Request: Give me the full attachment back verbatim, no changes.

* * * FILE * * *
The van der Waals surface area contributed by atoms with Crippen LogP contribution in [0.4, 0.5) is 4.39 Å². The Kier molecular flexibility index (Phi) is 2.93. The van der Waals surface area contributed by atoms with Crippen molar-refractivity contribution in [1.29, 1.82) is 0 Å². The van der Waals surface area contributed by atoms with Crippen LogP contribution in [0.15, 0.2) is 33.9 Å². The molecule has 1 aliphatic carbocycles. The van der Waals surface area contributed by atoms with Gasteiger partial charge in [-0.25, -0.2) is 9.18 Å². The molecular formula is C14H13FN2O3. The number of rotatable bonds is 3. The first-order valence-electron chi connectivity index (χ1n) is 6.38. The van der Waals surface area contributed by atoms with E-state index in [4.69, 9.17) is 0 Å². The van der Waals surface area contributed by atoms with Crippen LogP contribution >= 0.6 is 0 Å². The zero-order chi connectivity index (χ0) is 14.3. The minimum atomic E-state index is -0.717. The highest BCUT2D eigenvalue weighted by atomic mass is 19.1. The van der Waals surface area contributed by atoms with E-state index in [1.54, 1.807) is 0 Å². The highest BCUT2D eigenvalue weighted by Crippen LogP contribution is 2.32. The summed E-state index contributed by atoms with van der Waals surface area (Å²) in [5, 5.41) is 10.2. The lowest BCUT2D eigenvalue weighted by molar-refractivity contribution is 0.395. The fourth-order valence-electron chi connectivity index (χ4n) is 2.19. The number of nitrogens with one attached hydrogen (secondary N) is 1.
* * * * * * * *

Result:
The van der Waals surface area contributed by atoms with Crippen LogP contribution in [0.4, 0.5) is 4.39 Å². The Kier molecular flexibility index (Phi) is 2.93. The van der Waals surface area contributed by atoms with Crippen molar-refractivity contribution in [1.29, 1.82) is 0 Å². The van der Waals surface area contributed by atoms with Crippen LogP contribution in [0.15, 0.2) is 33.9 Å². The molecule has 1 aliphatic carbocycles. The van der Waals surface area contributed by atoms with Gasteiger partial charge in [-0.25, -0.2) is 9.18 Å². The molecular formula is C14H13FN2O3. The number of rotatable bonds is 3. The first-order valence-electron chi connectivity index (χ1n) is 6.38. The van der Waals surface area contributed by atoms with E-state index in [4.69, 9.17) is 0 Å². The van der Waals surface area contributed by atoms with Crippen LogP contribution >= 0.6 is 0 Å². The zero-order chi connectivity index (χ0) is 14.3. The minimum atomic E-state index is -0.717. The highest BCUT2D eigenvalue weighted by atomic mass is 19.1. The van der Waals surface area contributed by atoms with E-state index in [1.54, 1.807) is 0 Å². The highest BCUT2D eigenvalue weighted by Crippen LogP contribution is 2.32. The summed E-state index contributed by atoms with van der Waals surface area (Å²) in [5, 5.41) is 10.2. The lowest BCUT2D eigenvalue weighted by molar-refractivity contribution is 0.395. The fourth-order valence-electron chi connectivity index (χ4n) is 2.19. The number of nitrogens with one attached hydrogen (secondary N) is 1.